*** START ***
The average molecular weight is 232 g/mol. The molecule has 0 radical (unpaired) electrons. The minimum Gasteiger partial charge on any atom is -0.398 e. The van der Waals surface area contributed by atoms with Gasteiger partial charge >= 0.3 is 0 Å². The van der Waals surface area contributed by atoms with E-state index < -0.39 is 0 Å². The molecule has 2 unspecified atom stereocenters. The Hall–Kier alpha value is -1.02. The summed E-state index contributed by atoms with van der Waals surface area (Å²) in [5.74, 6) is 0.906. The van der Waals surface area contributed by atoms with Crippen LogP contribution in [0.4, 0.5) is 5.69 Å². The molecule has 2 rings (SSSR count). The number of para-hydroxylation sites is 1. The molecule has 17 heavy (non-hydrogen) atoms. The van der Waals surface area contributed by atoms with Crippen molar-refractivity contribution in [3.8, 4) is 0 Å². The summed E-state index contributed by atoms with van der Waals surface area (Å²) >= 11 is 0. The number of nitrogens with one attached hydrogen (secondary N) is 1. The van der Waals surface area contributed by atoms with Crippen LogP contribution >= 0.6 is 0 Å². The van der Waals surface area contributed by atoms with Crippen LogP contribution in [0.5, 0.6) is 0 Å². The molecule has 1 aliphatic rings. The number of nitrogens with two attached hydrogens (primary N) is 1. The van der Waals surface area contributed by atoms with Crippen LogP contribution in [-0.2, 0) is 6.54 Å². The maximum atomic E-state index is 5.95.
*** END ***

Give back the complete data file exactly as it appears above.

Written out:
The average molecular weight is 232 g/mol. The molecule has 0 radical (unpaired) electrons. The minimum Gasteiger partial charge on any atom is -0.398 e. The van der Waals surface area contributed by atoms with Gasteiger partial charge >= 0.3 is 0 Å². The van der Waals surface area contributed by atoms with E-state index < -0.39 is 0 Å². The molecule has 2 unspecified atom stereocenters. The Hall–Kier alpha value is -1.02. The summed E-state index contributed by atoms with van der Waals surface area (Å²) in [5.74, 6) is 0.906. The van der Waals surface area contributed by atoms with Crippen LogP contribution in [0.4, 0.5) is 5.69 Å². The molecule has 2 rings (SSSR count). The number of para-hydroxylation sites is 1. The molecule has 17 heavy (non-hydrogen) atoms. The van der Waals surface area contributed by atoms with Crippen molar-refractivity contribution in [3.8, 4) is 0 Å². The summed E-state index contributed by atoms with van der Waals surface area (Å²) >= 11 is 0. The number of nitrogens with one attached hydrogen (secondary N) is 1. The van der Waals surface area contributed by atoms with Crippen LogP contribution >= 0.6 is 0 Å². The van der Waals surface area contributed by atoms with Crippen LogP contribution in [0.5, 0.6) is 0 Å². The molecule has 1 aliphatic rings. The number of nitrogens with two attached hydrogens (primary N) is 1. The van der Waals surface area contributed by atoms with Crippen LogP contribution in [-0.2, 0) is 6.54 Å². The maximum atomic E-state index is 5.95.